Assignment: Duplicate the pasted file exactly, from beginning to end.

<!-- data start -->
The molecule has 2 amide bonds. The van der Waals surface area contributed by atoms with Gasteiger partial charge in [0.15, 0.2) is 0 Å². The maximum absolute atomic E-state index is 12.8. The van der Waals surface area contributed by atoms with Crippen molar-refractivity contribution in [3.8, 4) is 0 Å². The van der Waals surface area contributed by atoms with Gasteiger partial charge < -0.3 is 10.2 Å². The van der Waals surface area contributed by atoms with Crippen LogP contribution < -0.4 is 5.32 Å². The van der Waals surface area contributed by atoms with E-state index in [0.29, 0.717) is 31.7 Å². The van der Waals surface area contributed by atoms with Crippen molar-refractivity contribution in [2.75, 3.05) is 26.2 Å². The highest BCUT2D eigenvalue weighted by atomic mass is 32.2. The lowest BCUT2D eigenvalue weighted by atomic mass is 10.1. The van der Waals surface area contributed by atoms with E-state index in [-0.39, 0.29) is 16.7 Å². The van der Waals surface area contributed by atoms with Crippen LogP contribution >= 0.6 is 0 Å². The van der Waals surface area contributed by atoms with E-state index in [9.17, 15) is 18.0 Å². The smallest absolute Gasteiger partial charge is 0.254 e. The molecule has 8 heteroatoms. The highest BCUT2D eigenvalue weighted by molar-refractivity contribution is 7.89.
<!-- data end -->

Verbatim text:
The molecule has 2 amide bonds. The van der Waals surface area contributed by atoms with Gasteiger partial charge in [0.15, 0.2) is 0 Å². The maximum absolute atomic E-state index is 12.8. The van der Waals surface area contributed by atoms with Crippen molar-refractivity contribution in [3.8, 4) is 0 Å². The van der Waals surface area contributed by atoms with Gasteiger partial charge < -0.3 is 10.2 Å². The van der Waals surface area contributed by atoms with Crippen LogP contribution < -0.4 is 5.32 Å². The van der Waals surface area contributed by atoms with E-state index in [0.29, 0.717) is 31.7 Å². The van der Waals surface area contributed by atoms with Crippen molar-refractivity contribution in [2.75, 3.05) is 26.2 Å². The highest BCUT2D eigenvalue weighted by atomic mass is 32.2. The lowest BCUT2D eigenvalue weighted by atomic mass is 10.1. The van der Waals surface area contributed by atoms with E-state index in [-0.39, 0.29) is 16.7 Å². The van der Waals surface area contributed by atoms with Crippen LogP contribution >= 0.6 is 0 Å². The van der Waals surface area contributed by atoms with E-state index in [9.17, 15) is 18.0 Å². The smallest absolute Gasteiger partial charge is 0.254 e. The molecule has 8 heteroatoms. The highest BCUT2D eigenvalue weighted by molar-refractivity contribution is 7.89.